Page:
July 23, 2021

How Do You Know If You Have Hemolytic Uremic Syndrome?

Hemolytic uremic syndrome can be a complication of a Shiga toxin-producing E. coli (STEC) infection that is a type of kidney failure. People who develop this condition often need dialysis and may even need kidney transplants. They can also suffer seizures. This condition can be life-threatening.

How Do You Know If You Have Hemolytic Uremic Syndrome?

Other causes of this condition include taking certain medications, having other types of infections, and inheriting a type of HUS that runs in families.

In the group which has developed HUS after an E. coli infection, most are under the age of five. Among children younger than 18 who develop hemolytic uremic syndrome, about 80% have had STEC infections. About 5 to 10% of patients who contract STEC infections develop HUS. All patients with HUS should be hospitalized so their condition and kidneys can be closely monitored.

HUS is most often triggered by E. coli O157:H7, a serotype that has caused many outbreaks over the past several decades in the United States. These outranks have been linked to many different foods, from yogurt to ground beef to romaine lettuce to soy nut butter.

Shiga toxins produced by E. coli bacteria travel through the bloodstream, where they destroy red blood cells and platelets. These cells eventually travel to the kidneys, where they clog small tubes in that organ called glomeruli, which are part of the kidney’s filtering system. This can damage the kidneys enough that they stop functioning.

Your kidneys filter waste and extra fluid out of the blood, preventing damage to other organs. When your kidneys are not working properly, you can develop high blood pressure, blood-clotting problems, seizures, strokes, and coma.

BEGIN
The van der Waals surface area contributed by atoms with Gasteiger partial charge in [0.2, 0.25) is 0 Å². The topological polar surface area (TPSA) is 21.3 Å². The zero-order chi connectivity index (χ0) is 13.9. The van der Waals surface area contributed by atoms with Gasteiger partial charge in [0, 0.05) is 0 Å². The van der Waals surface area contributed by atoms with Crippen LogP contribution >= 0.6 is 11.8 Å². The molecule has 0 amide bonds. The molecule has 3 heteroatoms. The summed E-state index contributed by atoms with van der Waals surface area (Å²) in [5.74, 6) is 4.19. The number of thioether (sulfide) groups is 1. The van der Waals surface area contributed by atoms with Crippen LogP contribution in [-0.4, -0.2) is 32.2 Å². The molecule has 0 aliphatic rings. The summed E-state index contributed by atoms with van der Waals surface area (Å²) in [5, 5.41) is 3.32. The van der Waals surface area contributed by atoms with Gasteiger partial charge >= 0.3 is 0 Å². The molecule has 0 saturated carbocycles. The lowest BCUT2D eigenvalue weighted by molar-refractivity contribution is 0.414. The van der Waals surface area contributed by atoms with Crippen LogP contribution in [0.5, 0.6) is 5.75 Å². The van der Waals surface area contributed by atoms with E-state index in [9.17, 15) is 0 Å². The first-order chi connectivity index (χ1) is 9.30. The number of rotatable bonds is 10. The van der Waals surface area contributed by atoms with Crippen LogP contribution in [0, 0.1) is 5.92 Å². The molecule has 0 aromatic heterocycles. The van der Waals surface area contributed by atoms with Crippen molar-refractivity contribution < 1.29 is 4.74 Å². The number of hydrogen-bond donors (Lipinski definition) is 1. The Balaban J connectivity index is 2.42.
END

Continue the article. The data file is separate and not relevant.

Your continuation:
The main symptom of HUS is reduced or no urine output. Patients may also be extremely lethargic and tired. They may also suffer unexplained bruises, a skin rash, and unusual bleeding, especially from the nose or mouth.

HUS is diagnosed with urine and blood tests, and sometimes a stool test to check for STEC bacteria. A kidney biopsy may also be performed. Blood tests can check for estimated glomerular filtration rate, levels of red blood cells and platelets, and kidney and liver function.

Hemolytic uremic syndrome is not treated with antibiotics unless another infection is present. Treating STEC infections with antibiotics can actually increase the risk of developing HUS. The patient is observed, and minerals, platelets, and red blood cells are replaced through IVs.

Patients can recover fully from hemolytic uremic syndrome, especially if they receive prompt medical attention. If you or a loved one has been experiencing the symptoms of HUS, see a doctor immediately.

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